How did I get it?:
I bought it!
Previously reviewed by the same author:
Eden McKinley knows she can’t count on much in this world, but she can depend on Bonnie, her solid, steady, straight-A best friend. So it’s a bit of a surprise when Bonnie runs away with the boyfriend Eden knows nothing about five days before the start of their GCSEs. Especially when the police arrive on her doorstep and Eden finds out that the boyfriend is actually their music teacher, Mr Cohn.
Sworn to secrecy and bound by loyalty, only Eden knows Bonnie’s location, and that’s the way it has to stay. There’s no way she’s betraying her best friend. Not even when she’s faced with police questioning, suspicious parents and her own growing doubts.
As the days pass and things begin to unravel, Eden is forced to question everything she thought she knew about the world, her best friend and herself.
Sara Barnard is a fabulous writer and I’ve enjoyed her books in the past, so I was looking forward to reading Goodbye, Perfect. I didn’t read the synopsis before I started this book, or even before I bought it. I just thought it was Sara Barnard so I was bound to enjoy it. I’m sad to say that I had really mixed feelings about this book. Partly because it was about a teacher-student relationship. As a teacher, that doesn’t sit right with me. Ever.
Goodbye, Perfect is all about Eden’s good friend Bonnie, who runs away with the music teacher at school. Eden is the only one that knows where she is. She’s torn between being loyal to her best friend and between doing the right thing. Eden starts to question everything and wonders if she, herself, could bring Bonnie home.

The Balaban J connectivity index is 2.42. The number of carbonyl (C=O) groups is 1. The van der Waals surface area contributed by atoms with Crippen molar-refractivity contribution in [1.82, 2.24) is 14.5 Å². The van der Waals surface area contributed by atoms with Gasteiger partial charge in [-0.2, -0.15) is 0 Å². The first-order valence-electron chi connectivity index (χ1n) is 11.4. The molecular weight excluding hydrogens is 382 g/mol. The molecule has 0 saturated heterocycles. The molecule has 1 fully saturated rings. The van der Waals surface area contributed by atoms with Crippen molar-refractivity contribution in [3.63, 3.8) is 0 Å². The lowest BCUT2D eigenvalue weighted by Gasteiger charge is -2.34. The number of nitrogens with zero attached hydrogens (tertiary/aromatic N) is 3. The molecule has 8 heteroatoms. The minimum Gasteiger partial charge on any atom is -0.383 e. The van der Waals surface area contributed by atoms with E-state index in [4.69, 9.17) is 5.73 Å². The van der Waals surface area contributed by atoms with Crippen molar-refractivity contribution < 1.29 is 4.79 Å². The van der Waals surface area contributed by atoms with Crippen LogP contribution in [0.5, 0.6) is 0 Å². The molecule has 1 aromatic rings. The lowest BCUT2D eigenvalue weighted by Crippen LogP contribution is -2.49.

I liked some of the relationships in this story. I loved that Eden was so close with her biological sister, Daisy. I also appreciated that there was representation of post adoptive children. I truly believe that all kinds of families should be represented. Especially in YA literature. There was also a totally healthy relationship between Eden and her boyfriend Connor. Connor was an adorable character but I also loved how he was a carer for his poorly mother. Again, another tick for representation in Sara Barnard’s books.
For me, the plot wasn’t exciting enough. I didn’t enjoy the teacher-student relationship. I thought that the plot dragged with nothing really to move it along.
Don’t let my somewhat lukewarm review put you off this author though. She is usually fabulous and this book is an okay read. It just wasn’t what I expected.
Would I recommend it?: